Forgotten cop speaks

2015-08-06 06:01
Constable Bulelani Qwiliso, 30, is now bed-ridden after suffering a bout of pneumonia, which he attributes to lack of support from his employee. Qwiliso lost the use of his limbs after he was shot in the mouth in 2011. A teary Nikelwa Qwiliso said it

Constable Bulelani Qwiliso, 30, is now bed-ridden after suffering a bout of pneumonia, which he attributes to lack of support from his employee. Qwiliso lost the use of his limbs after he was shot in the mouth in 2011. A teary Nikelwa Qwiliso said it

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One night in November 2011, an off-duty Constable Bulelani Qwiliso was being dropped home after a day out with friends;

As he stepped out of the car, out of nowhere and without any form of provocation, unknown gunmen opened fire on them, with one bullet going through Qwiliso’s mouth and exiting through the back of his neck, leaving him paralysed.

Both the driver of the car and the other remaining passenger were also shot, but died on the scene.

Up to this day, he does not know the progress in the case or if the assailants were ever brought to book.

But, up to the time he was shot, Qwiliso,30, had been in the police service for seven years. After the incident, he lost the use of his faculties, including his arms and legs. A paraplegic. Before the incident, he was based at the Grassy Park police station, but living in Brown’s Farm, in Philippi.

In this exclusive interview to City Vision, Qwiliso related a sad story of neglect, lack of support and mal-treatment at the hands of people he regarded as colleagues and comrades.

He tells of how, after his return from hospital, he was never even afforded the services of a physiotherapist, so that his muscle tissue has all but collapsed as a result.

He was offered no post traumatic counselling and no after-care.

“Granted, I was not on medical an employee, I deserved to be taken better care of.”

Even worse, according to him, he was forced to return to work on less than half his previous salary.

“I was deployed as a door keeper upon my return(to work)...ushering in clients or complainants. Being exposed to the elements...”

He said he was promised “to be trained to do tasks that would be aligned to his disability, which never materialised.

Because of exposure to the elements, Qwiliso suffered another setback; pneumonia.

“I complained that it is cold by the door, to no avail. I have since become sick and the doctor told me that I have pneumonia. I had been exposed to the cold for far too long,” he shared.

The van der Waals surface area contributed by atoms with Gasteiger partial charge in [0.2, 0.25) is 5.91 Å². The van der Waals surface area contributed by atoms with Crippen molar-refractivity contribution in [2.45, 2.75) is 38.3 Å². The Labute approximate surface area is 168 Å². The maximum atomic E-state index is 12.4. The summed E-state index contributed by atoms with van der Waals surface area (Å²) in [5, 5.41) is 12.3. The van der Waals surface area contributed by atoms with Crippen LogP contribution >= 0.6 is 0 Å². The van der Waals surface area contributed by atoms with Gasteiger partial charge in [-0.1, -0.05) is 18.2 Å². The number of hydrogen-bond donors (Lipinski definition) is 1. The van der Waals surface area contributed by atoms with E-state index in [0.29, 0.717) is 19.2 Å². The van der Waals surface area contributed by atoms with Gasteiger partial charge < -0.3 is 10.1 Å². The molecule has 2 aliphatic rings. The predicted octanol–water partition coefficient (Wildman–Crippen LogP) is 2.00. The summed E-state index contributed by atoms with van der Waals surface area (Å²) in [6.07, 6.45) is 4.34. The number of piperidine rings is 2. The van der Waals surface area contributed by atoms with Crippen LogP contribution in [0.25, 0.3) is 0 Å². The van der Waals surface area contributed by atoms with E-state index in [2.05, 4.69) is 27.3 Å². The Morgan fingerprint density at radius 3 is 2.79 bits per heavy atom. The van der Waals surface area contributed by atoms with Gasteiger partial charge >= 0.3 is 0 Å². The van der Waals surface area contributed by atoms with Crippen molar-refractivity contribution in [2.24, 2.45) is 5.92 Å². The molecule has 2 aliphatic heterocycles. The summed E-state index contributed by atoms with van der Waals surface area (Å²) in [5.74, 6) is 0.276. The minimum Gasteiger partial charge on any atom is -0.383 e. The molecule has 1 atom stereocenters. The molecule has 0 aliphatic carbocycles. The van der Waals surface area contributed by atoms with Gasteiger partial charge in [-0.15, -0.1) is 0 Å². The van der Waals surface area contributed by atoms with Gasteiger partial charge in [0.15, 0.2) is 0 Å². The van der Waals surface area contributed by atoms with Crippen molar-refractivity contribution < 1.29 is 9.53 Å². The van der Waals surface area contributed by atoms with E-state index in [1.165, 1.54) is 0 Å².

He has not been to work for a time now, thus forfeiting the paltry salary he received after his predicament.

“I cannot drive myself now and I depended on my colleagues to come fetch me for work. But they are barred from fetching me and they are threatened with disciplinary action if they do. I only go to work whenever they manage to fetch me.

I think it is an unfair treatment that I am getting from my colleagues,” he offered.

Father of four Qwiliso said it was standard practice to pick up colleagues for work, and drop them off at night.

“It seems I no longer qualify for that...,” He said the whole experience was hurting and physically and emotionally draining.

“The treatment that I get now hurts me a lot. I did not expect it from my colleagues now that I am in a wheelchair,” he added.

Last month, he recalls going to work for only three days, which, he says, will see his salary vanish, he said.

“I still have to buy medication and pay my care-giver.”

He only had been to work for three days in July.

Qwiliso said he also felt that his employee has left him on his vices.

“I feel like I have been left to rot. I am no longer useful to them, so am on my own.

“Thembelani Leleki, is the person who helps me around the house, cleaning, feeding and taking care of me, as I cannot do anything for myself,” he shared.

He added that this Leleki also helped bring him to work

His biggest fear, he said, was loosing his job, as no one seems to be by his side. A forgotten man.

“I am afraid that they will one day fire me, because they always say I am absent without official leave(Awol), whenever I am sick.

He said he could not afford to loose his job, else his children will starve.

“I cannot afford not to work, because my four children will go hungry. I am still young to retire.”

Nikelwa Qwiliso, his sister, said, Qwiliso also suffers from short breaths.

“Life has been very hard for all of us since he was shot. He goes hungry most of the time,” she said.

She was forced to quit her job at Debonairs to help look after her brother.

Qwiliso said he still does not know why the armed men just attacked them, because, as his friends lay dead and he was maimed, nothing was taken to indicate the motive for the shooting.

After numerous requests for comment from SAPS Western Cape Media Centre, City Vision received this brief e-mail from Constable Noloyiso Rwexana, Corporate Communication officer for SAPS Western Cape Media Centre: “Kindly be advised that the member is advised to follow the police grievance procedure,”

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